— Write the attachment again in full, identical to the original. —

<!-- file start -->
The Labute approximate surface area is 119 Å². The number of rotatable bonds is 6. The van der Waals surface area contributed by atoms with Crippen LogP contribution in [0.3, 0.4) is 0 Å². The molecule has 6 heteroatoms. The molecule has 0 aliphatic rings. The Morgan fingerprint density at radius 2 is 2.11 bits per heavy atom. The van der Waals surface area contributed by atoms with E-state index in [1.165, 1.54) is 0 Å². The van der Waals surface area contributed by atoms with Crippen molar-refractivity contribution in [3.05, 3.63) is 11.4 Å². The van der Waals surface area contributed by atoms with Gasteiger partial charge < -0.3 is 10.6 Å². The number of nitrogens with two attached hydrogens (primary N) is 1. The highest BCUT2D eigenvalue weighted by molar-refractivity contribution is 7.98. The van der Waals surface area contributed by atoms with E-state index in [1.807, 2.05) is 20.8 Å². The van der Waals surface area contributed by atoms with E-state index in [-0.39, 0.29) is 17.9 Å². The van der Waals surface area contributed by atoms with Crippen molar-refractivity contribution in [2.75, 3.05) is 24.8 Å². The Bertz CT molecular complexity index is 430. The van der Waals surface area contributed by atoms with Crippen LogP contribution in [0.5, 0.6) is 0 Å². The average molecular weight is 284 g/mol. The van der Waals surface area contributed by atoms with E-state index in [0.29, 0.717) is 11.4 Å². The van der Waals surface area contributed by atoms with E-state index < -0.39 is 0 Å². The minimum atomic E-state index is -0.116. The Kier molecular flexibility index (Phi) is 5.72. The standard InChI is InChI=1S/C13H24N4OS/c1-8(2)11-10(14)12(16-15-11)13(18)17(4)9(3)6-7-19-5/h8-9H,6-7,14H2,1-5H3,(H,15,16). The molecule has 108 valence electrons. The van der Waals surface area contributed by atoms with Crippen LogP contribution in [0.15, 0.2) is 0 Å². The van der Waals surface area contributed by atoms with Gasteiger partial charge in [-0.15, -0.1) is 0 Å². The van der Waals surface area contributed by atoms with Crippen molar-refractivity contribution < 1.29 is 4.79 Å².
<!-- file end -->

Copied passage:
The Labute approximate surface area is 119 Å². The number of rotatable bonds is 6. The van der Waals surface area contributed by atoms with Crippen LogP contribution in [0.3, 0.4) is 0 Å². The molecule has 6 heteroatoms. The molecule has 0 aliphatic rings. The Morgan fingerprint density at radius 2 is 2.11 bits per heavy atom. The van der Waals surface area contributed by atoms with E-state index in [1.165, 1.54) is 0 Å². The van der Waals surface area contributed by atoms with Crippen molar-refractivity contribution in [3.05, 3.63) is 11.4 Å². The van der Waals surface area contributed by atoms with Gasteiger partial charge < -0.3 is 10.6 Å². The number of nitrogens with two attached hydrogens (primary N) is 1. The highest BCUT2D eigenvalue weighted by molar-refractivity contribution is 7.98. The van der Waals surface area contributed by atoms with E-state index in [1.807, 2.05) is 20.8 Å². The van der Waals surface area contributed by atoms with E-state index in [-0.39, 0.29) is 17.9 Å². The van der Waals surface area contributed by atoms with Crippen molar-refractivity contribution in [2.75, 3.05) is 24.8 Å². The Bertz CT molecular complexity index is 430. The van der Waals surface area contributed by atoms with Crippen LogP contribution in [0.5, 0.6) is 0 Å². The average molecular weight is 284 g/mol. The van der Waals surface area contributed by atoms with E-state index in [0.29, 0.717) is 11.4 Å². The van der Waals surface area contributed by atoms with E-state index < -0.39 is 0 Å². The minimum atomic E-state index is -0.116. The Kier molecular flexibility index (Phi) is 5.72. The standard InChI is InChI=1S/C13H24N4OS/c1-8(2)11-10(14)12(16-15-11)13(18)17(4)9(3)6-7-19-5/h8-9H,6-7,14H2,1-5H3,(H,15,16). The molecule has 108 valence electrons. The van der Waals surface area contributed by atoms with Crippen LogP contribution in [0.15, 0.2) is 0 Å². The van der Waals surface area contributed by atoms with Gasteiger partial charge in [-0.15, -0.1) is 0 Å². The van der Waals surface area contributed by atoms with Crippen molar-refractivity contribution < 1.29 is 4.79 Å².